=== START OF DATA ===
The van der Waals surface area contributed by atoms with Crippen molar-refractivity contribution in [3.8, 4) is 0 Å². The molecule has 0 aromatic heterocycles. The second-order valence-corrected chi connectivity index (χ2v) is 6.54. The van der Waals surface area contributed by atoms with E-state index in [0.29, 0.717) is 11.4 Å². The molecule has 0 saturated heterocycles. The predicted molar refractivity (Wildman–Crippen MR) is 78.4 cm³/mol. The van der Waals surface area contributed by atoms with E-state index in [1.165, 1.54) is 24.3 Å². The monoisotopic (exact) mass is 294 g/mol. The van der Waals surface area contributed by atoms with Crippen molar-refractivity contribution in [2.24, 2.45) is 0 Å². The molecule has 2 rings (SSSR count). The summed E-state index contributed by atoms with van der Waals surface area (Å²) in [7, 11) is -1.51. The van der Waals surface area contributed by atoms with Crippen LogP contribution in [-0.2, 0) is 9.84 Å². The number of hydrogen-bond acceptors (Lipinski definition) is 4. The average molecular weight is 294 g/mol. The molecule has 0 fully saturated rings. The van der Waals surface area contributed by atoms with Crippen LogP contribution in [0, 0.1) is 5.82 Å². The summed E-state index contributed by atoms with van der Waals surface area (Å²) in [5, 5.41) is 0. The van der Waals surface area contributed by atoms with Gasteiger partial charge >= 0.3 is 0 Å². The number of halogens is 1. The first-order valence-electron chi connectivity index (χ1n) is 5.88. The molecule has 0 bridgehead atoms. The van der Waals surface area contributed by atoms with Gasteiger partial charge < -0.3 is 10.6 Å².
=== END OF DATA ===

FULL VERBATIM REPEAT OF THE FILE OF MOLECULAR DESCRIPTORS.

The van der Waals surface area contributed by atoms with Crippen molar-refractivity contribution in [3.8, 4) is 0 Å². The molecule has 0 aromatic heterocycles. The second-order valence-corrected chi connectivity index (χ2v) is 6.54. The van der Waals surface area contributed by atoms with E-state index in [0.29, 0.717) is 11.4 Å². The molecule has 0 saturated heterocycles. The predicted molar refractivity (Wildman–Crippen MR) is 78.4 cm³/mol. The van der Waals surface area contributed by atoms with E-state index in [1.165, 1.54) is 24.3 Å². The monoisotopic (exact) mass is 294 g/mol. The van der Waals surface area contributed by atoms with Crippen molar-refractivity contribution in [2.24, 2.45) is 0 Å². The molecule has 2 rings (SSSR count). The summed E-state index contributed by atoms with van der Waals surface area (Å²) in [7, 11) is -1.51. The van der Waals surface area contributed by atoms with Crippen LogP contribution in [-0.2, 0) is 9.84 Å². The number of hydrogen-bond acceptors (Lipinski definition) is 4. The average molecular weight is 294 g/mol. The molecule has 0 fully saturated rings. The van der Waals surface area contributed by atoms with Crippen LogP contribution in [0, 0.1) is 5.82 Å². The summed E-state index contributed by atoms with van der Waals surface area (Å²) in [5, 5.41) is 0. The van der Waals surface area contributed by atoms with Gasteiger partial charge >= 0.3 is 0 Å². The number of halogens is 1. The first-order valence-electron chi connectivity index (χ1n) is 5.88. The molecule has 0 bridgehead atoms. The van der Waals surface area contributed by atoms with Gasteiger partial charge < -0.3 is 10.6 Å².